Also included in the photos was a warhead similarly seen in the Iranian anti-ship missiles, which are based off an earlier Chinese design, said Fabian Hinz, a missile expert and research fellow at the International Institute for Strategic Studies.

“Looking at the size and the robustness of the thing, it looks a lot like an anti-ship warhead,” Hinz said.

Hinz also noted the warhead in the photo has a sticker reading “GHAD” on it. Iran has an anti-ship missile called the Ghadir.

The U.S. Navy ultimately sank the ship carrying the weapons after deeming it unsafe, Central Command said. The ship’s 14 crew have been detained.

The Houthis have not acknowledged the seizure, and Iran’s mission to the United Nations did not respond to a request for comment. However, Iran’s Supreme Leader Ayatollah Ali Khamenei praised the Houthis’ attacks.

“The nation of Yemen and the government of (the Houthis) have truly done a great job,” Khamenei said in a speech Tuesday. “Their work is an example of jihad for the sake of Allah. We hope that these efforts will continue until victory.”

A United Nations resolution bans arms transfers to Yemen’s Iranian-backed Houthi rebels. Tehran has long denied arming the rebels, despite physical evidence, numerous seizures and experts tying the weapons back to Iran.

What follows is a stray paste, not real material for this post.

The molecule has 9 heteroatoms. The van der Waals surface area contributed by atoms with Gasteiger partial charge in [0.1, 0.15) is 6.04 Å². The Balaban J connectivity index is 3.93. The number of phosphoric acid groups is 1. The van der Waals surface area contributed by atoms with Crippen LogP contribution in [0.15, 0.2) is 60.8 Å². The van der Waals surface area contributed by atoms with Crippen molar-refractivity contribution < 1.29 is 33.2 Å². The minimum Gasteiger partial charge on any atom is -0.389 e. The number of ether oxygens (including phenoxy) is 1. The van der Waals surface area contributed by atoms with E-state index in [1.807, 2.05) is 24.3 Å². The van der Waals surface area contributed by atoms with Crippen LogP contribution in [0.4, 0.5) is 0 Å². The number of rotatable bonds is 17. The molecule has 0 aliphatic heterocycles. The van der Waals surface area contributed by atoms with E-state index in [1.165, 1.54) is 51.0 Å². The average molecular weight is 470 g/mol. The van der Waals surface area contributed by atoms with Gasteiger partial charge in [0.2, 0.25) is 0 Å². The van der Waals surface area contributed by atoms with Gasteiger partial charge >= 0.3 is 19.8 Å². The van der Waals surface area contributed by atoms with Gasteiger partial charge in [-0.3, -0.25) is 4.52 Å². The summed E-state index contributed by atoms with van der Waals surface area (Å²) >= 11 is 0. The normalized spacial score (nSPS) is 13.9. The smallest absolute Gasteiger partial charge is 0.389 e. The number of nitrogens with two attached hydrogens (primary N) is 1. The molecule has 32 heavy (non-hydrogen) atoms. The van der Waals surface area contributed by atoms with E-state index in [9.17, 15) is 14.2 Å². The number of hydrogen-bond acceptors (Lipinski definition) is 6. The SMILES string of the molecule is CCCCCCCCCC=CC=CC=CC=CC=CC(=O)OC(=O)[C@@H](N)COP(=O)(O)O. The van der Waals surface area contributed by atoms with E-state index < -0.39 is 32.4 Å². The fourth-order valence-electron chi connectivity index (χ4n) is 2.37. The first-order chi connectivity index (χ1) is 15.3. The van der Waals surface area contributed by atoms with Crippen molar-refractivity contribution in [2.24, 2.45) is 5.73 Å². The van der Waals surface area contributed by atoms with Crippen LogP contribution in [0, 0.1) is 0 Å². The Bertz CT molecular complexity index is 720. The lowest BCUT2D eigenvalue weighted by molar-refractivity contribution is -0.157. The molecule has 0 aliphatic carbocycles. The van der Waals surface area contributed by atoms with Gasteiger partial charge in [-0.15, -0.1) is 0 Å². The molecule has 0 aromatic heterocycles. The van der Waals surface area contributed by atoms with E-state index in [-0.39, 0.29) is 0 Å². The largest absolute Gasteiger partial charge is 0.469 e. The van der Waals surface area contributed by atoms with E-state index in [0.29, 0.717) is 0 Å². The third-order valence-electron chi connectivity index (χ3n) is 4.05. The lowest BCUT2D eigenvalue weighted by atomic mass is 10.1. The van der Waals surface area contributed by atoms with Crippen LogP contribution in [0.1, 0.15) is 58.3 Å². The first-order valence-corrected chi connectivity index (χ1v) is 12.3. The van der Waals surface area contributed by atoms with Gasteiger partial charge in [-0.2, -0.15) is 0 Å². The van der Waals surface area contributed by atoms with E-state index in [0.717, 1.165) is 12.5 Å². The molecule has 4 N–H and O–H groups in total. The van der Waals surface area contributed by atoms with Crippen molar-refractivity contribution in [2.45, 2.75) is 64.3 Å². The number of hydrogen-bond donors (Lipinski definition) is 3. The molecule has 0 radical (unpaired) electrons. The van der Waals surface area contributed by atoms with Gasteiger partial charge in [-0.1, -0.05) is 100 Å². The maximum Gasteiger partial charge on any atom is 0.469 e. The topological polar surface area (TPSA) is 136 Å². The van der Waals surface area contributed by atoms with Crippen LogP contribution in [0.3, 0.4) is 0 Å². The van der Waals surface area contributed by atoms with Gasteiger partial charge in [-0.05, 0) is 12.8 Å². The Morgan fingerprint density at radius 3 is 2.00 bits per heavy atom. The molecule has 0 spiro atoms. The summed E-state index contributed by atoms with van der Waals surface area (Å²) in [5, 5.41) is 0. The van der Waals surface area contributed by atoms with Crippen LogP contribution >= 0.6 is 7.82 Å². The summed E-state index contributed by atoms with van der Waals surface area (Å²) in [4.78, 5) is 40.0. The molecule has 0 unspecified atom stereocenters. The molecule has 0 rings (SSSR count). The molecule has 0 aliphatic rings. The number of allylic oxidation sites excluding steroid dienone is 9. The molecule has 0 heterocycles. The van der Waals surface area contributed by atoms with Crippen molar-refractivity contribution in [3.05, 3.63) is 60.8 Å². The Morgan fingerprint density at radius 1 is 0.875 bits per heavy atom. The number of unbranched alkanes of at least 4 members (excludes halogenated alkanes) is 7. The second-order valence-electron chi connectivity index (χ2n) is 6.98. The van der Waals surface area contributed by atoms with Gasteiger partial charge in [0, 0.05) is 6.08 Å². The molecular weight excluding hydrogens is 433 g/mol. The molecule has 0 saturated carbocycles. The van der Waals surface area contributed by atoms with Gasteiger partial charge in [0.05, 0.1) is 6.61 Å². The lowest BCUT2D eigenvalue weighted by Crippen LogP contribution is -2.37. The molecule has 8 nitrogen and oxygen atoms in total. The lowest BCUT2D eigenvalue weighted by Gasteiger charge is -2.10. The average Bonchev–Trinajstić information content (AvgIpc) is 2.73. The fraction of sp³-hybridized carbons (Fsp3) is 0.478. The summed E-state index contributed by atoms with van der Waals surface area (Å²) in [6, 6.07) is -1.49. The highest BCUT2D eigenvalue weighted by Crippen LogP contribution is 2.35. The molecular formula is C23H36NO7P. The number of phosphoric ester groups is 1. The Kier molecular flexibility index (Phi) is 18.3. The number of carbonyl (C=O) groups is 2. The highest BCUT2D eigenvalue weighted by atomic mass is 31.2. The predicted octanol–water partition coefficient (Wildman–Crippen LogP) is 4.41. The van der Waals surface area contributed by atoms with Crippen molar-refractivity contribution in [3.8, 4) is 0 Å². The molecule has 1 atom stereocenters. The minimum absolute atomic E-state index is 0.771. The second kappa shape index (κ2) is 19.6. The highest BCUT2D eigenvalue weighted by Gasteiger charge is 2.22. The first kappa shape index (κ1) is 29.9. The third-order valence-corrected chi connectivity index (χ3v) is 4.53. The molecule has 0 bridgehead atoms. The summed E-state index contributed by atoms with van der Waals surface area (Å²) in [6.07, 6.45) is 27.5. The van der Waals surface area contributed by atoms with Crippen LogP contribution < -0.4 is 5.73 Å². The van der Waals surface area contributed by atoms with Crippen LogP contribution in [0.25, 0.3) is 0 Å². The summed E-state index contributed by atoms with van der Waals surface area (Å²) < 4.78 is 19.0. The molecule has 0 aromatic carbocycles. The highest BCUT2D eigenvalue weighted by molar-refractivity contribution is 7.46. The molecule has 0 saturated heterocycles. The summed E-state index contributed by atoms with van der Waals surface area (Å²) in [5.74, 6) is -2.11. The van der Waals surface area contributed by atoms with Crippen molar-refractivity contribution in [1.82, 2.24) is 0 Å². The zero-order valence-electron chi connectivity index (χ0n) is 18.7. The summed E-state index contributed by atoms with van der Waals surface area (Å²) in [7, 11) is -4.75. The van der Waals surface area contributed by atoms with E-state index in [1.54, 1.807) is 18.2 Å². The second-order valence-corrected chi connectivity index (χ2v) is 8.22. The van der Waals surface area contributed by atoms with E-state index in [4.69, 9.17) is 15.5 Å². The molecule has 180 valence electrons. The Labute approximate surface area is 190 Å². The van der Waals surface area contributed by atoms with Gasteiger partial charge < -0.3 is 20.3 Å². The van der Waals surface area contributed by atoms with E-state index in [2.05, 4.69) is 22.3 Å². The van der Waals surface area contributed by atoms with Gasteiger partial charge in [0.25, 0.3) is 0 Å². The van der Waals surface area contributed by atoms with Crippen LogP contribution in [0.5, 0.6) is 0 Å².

Since November, the Houthis have repeatedly targeted ships in the Red Sea, saying they were avenging Israel’s offensive in Gaza against Hamas. But they have frequently targeted vessels with tenuous or no clear links to Israel, imperiling shipping in a key route for global trade.

U.S.-led airstrikes also targeted Houthi positions on Saturday. In response, the Houthis launched a missile at a U.S.-owned bulk carrier called the Gibraltar Eagle in the Gulf of Aden on Monday, further raising the risks in the conflict.

Sign up for our weekly newsletter to get more English-language news coverage from EL PAÍS USA Edition

More information

Archived In

Recomendaciones EL PAÍS
Recomendaciones EL PAÍS
_
_